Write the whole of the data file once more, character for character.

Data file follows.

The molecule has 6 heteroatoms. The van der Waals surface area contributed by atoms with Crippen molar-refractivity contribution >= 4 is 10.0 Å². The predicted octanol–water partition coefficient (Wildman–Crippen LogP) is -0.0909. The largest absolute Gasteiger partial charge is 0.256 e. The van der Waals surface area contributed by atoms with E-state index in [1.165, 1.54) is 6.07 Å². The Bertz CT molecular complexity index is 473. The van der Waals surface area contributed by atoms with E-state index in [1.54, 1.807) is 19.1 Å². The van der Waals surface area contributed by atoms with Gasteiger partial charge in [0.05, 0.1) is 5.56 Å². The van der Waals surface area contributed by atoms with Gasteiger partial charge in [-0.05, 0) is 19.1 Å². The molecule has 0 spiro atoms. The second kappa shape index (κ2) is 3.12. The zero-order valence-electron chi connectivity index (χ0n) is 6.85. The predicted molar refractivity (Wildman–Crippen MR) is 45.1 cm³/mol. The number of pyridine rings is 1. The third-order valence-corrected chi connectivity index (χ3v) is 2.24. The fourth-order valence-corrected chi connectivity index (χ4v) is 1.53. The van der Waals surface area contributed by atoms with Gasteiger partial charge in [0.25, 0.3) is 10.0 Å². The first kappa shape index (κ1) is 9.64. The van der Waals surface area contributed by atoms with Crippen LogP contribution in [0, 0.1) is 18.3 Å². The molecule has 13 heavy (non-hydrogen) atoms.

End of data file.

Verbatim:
The molecule has 6 heteroatoms. The van der Waals surface area contributed by atoms with Crippen molar-refractivity contribution >= 4 is 10.0 Å². The predicted octanol–water partition coefficient (Wildman–Crippen LogP) is -0.0909. The largest absolute Gasteiger partial charge is 0.256 e. The van der Waals surface area contributed by atoms with E-state index in [1.165, 1.54) is 6.07 Å². The Bertz CT molecular complexity index is 473. The van der Waals surface area contributed by atoms with E-state index in [1.54, 1.807) is 19.1 Å². The van der Waals surface area contributed by atoms with Gasteiger partial charge in [0.05, 0.1) is 5.56 Å². The van der Waals surface area contributed by atoms with Gasteiger partial charge in [-0.05, 0) is 19.1 Å². The molecule has 0 spiro atoms. The second kappa shape index (κ2) is 3.12. The zero-order valence-electron chi connectivity index (χ0n) is 6.85. The predicted molar refractivity (Wildman–Crippen MR) is 45.1 cm³/mol. The number of pyridine rings is 1. The third-order valence-corrected chi connectivity index (χ3v) is 2.24. The fourth-order valence-corrected chi connectivity index (χ4v) is 1.53. The van der Waals surface area contributed by atoms with Gasteiger partial charge in [0.25, 0.3) is 10.0 Å². The first kappa shape index (κ1) is 9.64. The van der Waals surface area contributed by atoms with Crippen LogP contribution in [0, 0.1) is 18.3 Å². The molecule has 13 heavy (non-hydrogen) atoms.